US to see first electric chair execution since 2010
WASHINGTON - An American who murdered two fellow inmates to speed up his execution faces death on the electric chair Wednesday, the first execution of its kind since 2010, authorities said.
Robert Gleason, 42, is due to be executed at 9:00 pm local time (0300 GMT) after a year on death row, said Larry Traylor, a spokesman for the Department of Corrections in the state of Virginia.
Gleason was serving a life sentence for a 2007 murder when he strangled a 63-year-old prisoner in 2009 and another, aged 26, while he awaited sentencing.
"Gleason has expressed no remorse for these horrific murders. He has not sought to appeal his convictions and has not filed a petition for clemency," Virginia Governor Bob McDonnell said in a statement.
He added that he "found no compelling reason to intercede."
In press interviews, Gleason asked to be executed quickly to keep from killing and, according to the Death Penalty Information Center, told the court at his trial that he wanted the death penalty.
His defense team, however, had sought to save his life, highlighting his traumatic childhood, psychiatric woes, and history of drug and alcohol abuse.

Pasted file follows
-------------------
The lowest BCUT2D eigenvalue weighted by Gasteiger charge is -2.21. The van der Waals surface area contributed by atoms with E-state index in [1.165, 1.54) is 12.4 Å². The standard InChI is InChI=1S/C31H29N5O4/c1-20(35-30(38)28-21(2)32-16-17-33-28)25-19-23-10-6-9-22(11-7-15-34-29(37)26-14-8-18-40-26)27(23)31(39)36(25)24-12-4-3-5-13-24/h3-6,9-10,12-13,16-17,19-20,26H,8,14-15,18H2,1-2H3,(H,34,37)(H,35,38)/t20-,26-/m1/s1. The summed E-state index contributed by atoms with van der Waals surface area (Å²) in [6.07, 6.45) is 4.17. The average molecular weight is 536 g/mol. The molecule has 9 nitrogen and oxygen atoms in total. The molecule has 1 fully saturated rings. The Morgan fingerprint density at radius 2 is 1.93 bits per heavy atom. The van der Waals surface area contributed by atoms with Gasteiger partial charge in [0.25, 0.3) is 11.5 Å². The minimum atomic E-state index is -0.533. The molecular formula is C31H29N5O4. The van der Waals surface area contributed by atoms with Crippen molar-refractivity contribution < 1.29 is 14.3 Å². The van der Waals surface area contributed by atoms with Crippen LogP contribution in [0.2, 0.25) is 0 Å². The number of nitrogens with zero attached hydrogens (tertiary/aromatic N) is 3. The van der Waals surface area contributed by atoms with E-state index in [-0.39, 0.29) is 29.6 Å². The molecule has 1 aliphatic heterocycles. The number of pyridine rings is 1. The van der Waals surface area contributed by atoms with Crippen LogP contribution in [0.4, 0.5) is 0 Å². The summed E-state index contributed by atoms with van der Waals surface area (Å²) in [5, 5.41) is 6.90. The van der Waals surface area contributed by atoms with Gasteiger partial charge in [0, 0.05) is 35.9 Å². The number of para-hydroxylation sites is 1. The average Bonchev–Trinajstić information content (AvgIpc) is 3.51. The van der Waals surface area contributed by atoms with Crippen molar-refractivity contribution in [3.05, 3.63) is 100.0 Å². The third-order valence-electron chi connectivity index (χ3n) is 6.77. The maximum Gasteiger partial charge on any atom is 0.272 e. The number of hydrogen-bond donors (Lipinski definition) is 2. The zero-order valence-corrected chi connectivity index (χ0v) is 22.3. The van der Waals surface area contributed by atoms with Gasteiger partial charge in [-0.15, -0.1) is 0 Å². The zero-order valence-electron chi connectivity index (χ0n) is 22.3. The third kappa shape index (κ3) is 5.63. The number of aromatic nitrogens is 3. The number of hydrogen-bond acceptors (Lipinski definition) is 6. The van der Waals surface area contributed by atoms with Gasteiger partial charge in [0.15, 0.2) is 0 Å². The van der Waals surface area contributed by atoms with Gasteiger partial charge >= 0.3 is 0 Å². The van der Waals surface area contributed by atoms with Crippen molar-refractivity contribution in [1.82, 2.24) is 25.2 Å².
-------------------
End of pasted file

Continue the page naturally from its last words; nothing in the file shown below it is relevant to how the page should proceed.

"Gleason has said that he wants the January 16th execution to 'go as is,'" McDonnell said, adding that "he has been found competent by the appropriate courts to make all of these decisions."
Gleason, who received no visitors Wednesday, chose death by electrocution instead of lethal injection, according to Traylor.
His execution will be the first by electric chair in the United States since that of Paul Powell in Virginia on March 18, 2010, according to the DPIC.
It said 157 executions out of 1,320, including 30 in Virginia, have been by electrocution since the United States reinstated the death penalty in 1976.
Gleason's execution also marks the first of 2013 and the first in Virginia since August 2011. In 2012, 43 inmates were executed in the United States, the DPIC said.
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